Reddit Thinks It Can Solve the Boston Bombings

The Citizen's Guide to the Future
April 17 2013 11:20 AM

Reddit Thinks It Can Solve the Boston Bombings

Investigators work the crime scene on Boylston Street following Monday's bomb attack at the Boston Marathon.
Investigators work the crime scene on Boylston Street following Monday's bomb attack at the Boston Marathon.

Photo by Darren McCollester/Getty Images

Acknowledging that “the range of suspects and motives remains wide open,” the FBI on Tuesday appealed to the public for help in solving the Boston Marathon bombing.

Will Oremus Will Oremus

Will Oremus is Slate's senior technology writer.

Users of the social-news site Reddit are, in their own way, doing exactly what authorities asked. On a subreddit called findbostonbombers, a group of amateur sleuths is sharing theories and passing around publicly available crowd shots. At this stage, Redditors have latched on to images of two different middle-aged men in the marathon crowd, each of whom appears to be holding a backpack with stripes on the straps. Why are those stripes relevant? They think the markings look similar to those in an FBI picture of a destroyed backpack found at the scene of one of the explosions. Authorities believe that backpack could have held one of the explosive-filled pressure cookers used in the bombing.

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In the court of Reddit opinion, those stripes are enough to cast suspicion on a couple of to-this-point-anonymous men, one of whom the site’s users have dubbed “Blue Robe Guy.” (The other man Redditors have homed in on does not yet have a nickname.) Never mind that the guy’s outerwear more closely resembles a fleece jacket—a robe sounds more sinister, right? In any case, beyond the backpack markings, the supporting evidence seems a little thin. Some Redditors note that Blue Robe Guy appears to be gripping his pack tightly and “trying to look nonchalant.” Another adds that he “fits the profile of the kind of person I think did this.” Well then!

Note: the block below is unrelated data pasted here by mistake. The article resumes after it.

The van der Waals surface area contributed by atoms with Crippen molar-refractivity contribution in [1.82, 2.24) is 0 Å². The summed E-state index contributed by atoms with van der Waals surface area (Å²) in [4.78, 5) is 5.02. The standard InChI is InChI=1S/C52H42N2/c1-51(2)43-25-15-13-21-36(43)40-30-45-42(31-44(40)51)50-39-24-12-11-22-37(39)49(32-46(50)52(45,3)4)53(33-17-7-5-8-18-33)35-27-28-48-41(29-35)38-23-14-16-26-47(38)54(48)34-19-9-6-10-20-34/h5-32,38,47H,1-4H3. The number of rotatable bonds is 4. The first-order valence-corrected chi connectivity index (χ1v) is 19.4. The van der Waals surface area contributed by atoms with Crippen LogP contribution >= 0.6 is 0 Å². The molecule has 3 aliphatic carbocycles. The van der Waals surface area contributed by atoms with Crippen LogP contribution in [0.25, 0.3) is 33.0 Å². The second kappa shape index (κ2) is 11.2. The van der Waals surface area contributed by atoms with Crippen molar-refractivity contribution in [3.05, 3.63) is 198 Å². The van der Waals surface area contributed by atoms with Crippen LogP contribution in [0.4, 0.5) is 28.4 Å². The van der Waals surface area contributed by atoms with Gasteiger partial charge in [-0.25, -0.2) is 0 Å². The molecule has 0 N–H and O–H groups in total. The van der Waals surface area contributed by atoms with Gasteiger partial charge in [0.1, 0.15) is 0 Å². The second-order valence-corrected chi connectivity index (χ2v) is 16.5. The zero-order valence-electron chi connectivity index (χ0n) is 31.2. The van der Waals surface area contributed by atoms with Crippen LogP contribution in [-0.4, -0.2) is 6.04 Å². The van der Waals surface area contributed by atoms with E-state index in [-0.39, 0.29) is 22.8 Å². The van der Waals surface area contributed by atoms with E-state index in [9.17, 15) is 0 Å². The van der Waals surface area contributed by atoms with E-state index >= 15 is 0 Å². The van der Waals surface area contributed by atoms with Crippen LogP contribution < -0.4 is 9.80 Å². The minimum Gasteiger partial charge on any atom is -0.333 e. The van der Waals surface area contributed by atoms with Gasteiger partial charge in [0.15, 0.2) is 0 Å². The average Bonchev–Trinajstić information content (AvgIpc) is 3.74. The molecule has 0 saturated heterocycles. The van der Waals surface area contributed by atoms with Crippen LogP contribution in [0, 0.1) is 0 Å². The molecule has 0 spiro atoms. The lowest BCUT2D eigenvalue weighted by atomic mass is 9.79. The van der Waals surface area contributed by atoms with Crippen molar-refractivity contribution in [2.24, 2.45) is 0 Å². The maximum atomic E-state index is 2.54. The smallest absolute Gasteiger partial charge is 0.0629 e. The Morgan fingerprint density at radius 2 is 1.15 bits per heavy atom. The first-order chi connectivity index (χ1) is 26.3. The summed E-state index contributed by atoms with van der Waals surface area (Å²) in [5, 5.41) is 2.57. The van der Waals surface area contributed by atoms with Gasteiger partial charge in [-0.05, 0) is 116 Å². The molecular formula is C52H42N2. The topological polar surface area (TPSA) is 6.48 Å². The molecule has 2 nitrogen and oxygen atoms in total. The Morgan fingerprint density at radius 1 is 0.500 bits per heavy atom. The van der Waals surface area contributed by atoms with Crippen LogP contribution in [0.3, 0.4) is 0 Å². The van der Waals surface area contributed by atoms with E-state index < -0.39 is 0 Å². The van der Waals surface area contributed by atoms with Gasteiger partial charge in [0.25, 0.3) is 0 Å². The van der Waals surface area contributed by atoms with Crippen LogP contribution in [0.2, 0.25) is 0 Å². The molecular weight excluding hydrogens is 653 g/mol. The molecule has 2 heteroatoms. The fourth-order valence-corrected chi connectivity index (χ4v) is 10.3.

In some ways, Reddit is well-suited to the search for the Boston bomber. The site has a proven ability to crowdsource digital clues, and its built-in voting system allows users to bump up the comments they deem most helpful. On a subreddit called the “Reddit Bureau of Investigation,” there’s a group that’s always at the ready “to use the power of Reddit to solve crimes/mysteries and catch criminals.” According to the page’s info box, “Witch-hunts and the posting of personal information are forbidden. The motto not your personal army applies.” In addition to the search for the Boston bomber, the RBI page now lists investigations of a missing girl in Utah, a lost memory card full of personal photos, and “organized pitbull fights in Macedonia.”

Redditors have been known to help solve a crime or two in the past—last year, one gearhead identified the make and model of the car involved in a hit-and-run just from a photo of its right front headlight. But the Boston bombing warrants a lot more caution than a case that seems well-suited for Encyclopedia Brown.

Labeling people as “suspicious” based on the scantest evidence can do real damage. To their credit, many members of the community have recognized this, voting a post with the title “Does anyone remember Richard Jewell?” to the top of the findbostonbombers page. After invoking the name of the man who was falsely accused in the 1996 Olympic bombing, the user who created that thread writes, “Who knows? You may get lucky and your pet suspect turns out to be the bomber. But I've seen at least 10 people singled out, and not all of you are correct. You should be very very careful about picking and choosing who you think might have killed three people and wounded many more, based on where they were standing and if they were carrying a backpack or not.”

Future Tense is a partnership of SlateNew America, and Arizona State University.

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